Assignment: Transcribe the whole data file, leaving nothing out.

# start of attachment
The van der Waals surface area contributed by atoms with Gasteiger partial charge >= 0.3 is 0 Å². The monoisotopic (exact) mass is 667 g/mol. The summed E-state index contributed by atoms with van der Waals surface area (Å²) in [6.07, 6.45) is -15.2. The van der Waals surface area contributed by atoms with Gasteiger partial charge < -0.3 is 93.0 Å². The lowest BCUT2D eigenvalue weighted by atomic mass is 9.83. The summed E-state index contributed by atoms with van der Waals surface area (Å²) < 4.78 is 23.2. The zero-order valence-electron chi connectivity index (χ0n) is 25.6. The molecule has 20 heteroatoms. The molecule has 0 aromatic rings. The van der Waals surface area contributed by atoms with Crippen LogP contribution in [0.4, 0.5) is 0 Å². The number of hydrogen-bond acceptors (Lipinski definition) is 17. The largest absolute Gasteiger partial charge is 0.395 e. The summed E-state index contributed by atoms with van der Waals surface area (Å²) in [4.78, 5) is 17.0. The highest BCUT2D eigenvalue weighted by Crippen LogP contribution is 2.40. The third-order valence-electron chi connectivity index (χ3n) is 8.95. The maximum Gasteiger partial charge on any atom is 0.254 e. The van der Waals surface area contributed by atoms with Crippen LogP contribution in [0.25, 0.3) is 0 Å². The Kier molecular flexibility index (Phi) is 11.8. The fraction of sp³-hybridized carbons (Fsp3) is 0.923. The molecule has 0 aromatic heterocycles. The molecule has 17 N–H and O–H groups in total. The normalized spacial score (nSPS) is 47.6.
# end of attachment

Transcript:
The van der Waals surface area contributed by atoms with Gasteiger partial charge >= 0.3 is 0 Å². The monoisotopic (exact) mass is 667 g/mol. The summed E-state index contributed by atoms with van der Waals surface area (Å²) in [6.07, 6.45) is -15.2. The van der Waals surface area contributed by atoms with Gasteiger partial charge < -0.3 is 93.0 Å². The lowest BCUT2D eigenvalue weighted by atomic mass is 9.83. The summed E-state index contributed by atoms with van der Waals surface area (Å²) < 4.78 is 23.2. The zero-order valence-electron chi connectivity index (χ0n) is 25.6. The molecule has 20 heteroatoms. The molecule has 0 aromatic rings. The van der Waals surface area contributed by atoms with Crippen LogP contribution in [0.4, 0.5) is 0 Å². The number of hydrogen-bond acceptors (Lipinski definition) is 17. The largest absolute Gasteiger partial charge is 0.395 e. The summed E-state index contributed by atoms with van der Waals surface area (Å²) in [4.78, 5) is 17.0. The highest BCUT2D eigenvalue weighted by Crippen LogP contribution is 2.40. The third-order valence-electron chi connectivity index (χ3n) is 8.95. The maximum Gasteiger partial charge on any atom is 0.254 e. The van der Waals surface area contributed by atoms with Crippen LogP contribution in [0.25, 0.3) is 0 Å². The Kier molecular flexibility index (Phi) is 11.8. The fraction of sp³-hybridized carbons (Fsp3) is 0.923. The molecule has 0 aromatic heterocycles. The molecule has 17 N–H and O–H groups in total. The normalized spacial score (nSPS) is 47.6.